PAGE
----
President Donald Trump toured the area Tuesday morning.

Oklahoma Support for Gulf Coast States

Governor Mary Fallin and the Oklahoma Department of Emergency Management (OEM) issued press releases Monday and Tuesday outlining support initiatives for Texas and Louisiana.

To begin, Oklahoma sent swift water rescue teams to Texas to assist in the ongoing Harvey response efforts.

Fourteen swift water rescue and Urban Search and Rescue teams and one management team from the Oklahoma Disaster Task Force deployed Monday morning to southeast Texas, according to the first press release. The teams consist of 30 boats and 83 personnel including members from Quapaw Tribe Fire, the Grand River Dam Authority, and Mayes County Task Force 1.

The teams were deployed through the Interstate Emergency Response Support Plan, a regional mutual aid agreement for FEMA Region 6 states, and the Emergency Management Assistance Compact (EMAC).

EMAC is a national mutual aid system that allows states to send personnel, equipment, and commodities to help disaster relief efforts in other states. The state-to-state system was developed after Hurricane Andrew in 1992 and was established in 1996.

Fallin and the OEM then announced Tuesday that an Oklahoma shelter operations team is preparing to deploy to Shreveport, Louisiana, to manage two shelters for evacuees who have been displaced by Tropical Storm Harvey.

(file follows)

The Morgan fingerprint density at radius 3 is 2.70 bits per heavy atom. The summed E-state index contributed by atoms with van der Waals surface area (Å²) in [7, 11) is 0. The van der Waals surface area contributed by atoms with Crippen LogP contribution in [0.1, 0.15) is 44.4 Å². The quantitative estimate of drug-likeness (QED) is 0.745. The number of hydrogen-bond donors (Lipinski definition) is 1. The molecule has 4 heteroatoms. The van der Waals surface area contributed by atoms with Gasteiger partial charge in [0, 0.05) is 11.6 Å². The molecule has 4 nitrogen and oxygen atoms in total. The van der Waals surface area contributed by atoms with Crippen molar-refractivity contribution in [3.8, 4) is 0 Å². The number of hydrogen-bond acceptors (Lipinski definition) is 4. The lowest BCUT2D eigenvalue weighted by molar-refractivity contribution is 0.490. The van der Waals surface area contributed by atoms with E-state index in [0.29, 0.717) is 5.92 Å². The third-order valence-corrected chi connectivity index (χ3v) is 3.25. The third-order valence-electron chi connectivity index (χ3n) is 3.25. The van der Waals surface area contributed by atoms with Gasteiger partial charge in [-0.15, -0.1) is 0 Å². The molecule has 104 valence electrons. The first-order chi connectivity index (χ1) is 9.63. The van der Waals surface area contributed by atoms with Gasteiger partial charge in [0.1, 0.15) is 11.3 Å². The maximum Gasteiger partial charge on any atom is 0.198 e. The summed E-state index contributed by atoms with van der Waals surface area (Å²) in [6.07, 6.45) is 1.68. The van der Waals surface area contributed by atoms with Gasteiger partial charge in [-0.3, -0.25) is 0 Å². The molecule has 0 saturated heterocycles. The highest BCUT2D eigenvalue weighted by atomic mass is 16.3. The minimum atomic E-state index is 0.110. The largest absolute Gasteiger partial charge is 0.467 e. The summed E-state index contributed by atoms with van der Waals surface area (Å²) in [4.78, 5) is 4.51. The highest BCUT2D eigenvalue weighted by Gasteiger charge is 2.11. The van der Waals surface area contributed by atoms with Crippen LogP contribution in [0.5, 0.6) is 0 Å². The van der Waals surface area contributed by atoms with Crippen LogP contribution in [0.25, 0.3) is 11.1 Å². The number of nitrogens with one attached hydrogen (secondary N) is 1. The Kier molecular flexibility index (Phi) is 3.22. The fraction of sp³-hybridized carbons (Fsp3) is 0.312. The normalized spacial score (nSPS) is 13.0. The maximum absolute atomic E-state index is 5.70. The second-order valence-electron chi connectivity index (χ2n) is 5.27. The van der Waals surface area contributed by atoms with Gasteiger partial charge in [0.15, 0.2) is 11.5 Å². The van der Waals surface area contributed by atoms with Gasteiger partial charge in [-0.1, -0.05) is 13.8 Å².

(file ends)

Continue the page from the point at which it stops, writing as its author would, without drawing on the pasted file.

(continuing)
The shelters are planned to open later this week and will accommodate 3,500 to 5,000 people.

Approximately 125 Oklahoma personnel will manage the shelter operations, including staff from OEM; Oklahoma Department of Agriculture, Food and Forestry; Oklahoma Forestry Services Division; Oklahoma Highway Patrol; Oklahoma National Guard; Oklahoma State Health Department; and numerous local emergency management departments.

Six additional swift water rescue teams were also deployed to Texas Tuesday to support water rescues as the state continues to respond to flooding.

Including teams that deployed Monday, there are now 20 water rescue teams from Oklahoma responding in Texas.

The Oklahoma National Guard is responding to a separate request from the Texas Military Department to send personnel and equipment to support medical evacuations from southeast Texas.

“Oklahomans know how to respond because we've experienced these kind of tragedies, though not on this scale,” Fallin said Tuesday. “Our soldiers and first responders are trained and ready to provide assistance to those impacted by Tropical Storm Harvey. I ask Oklahomans to keep them and the victims of this powerful storm in their thoughts and prayers.”

Fallin has declared a state of emergency for Oklahoma so that state, county, and local governments can adequately respond to the mutual aid requests and needs of the Gulf Coast states, according to a Tuesday press release. Under the executive order, state agencies can make emergency purchases and acquisitions needed to expedite the delivery of resources to local jurisdictions.

The Associated Press contributed information to this report.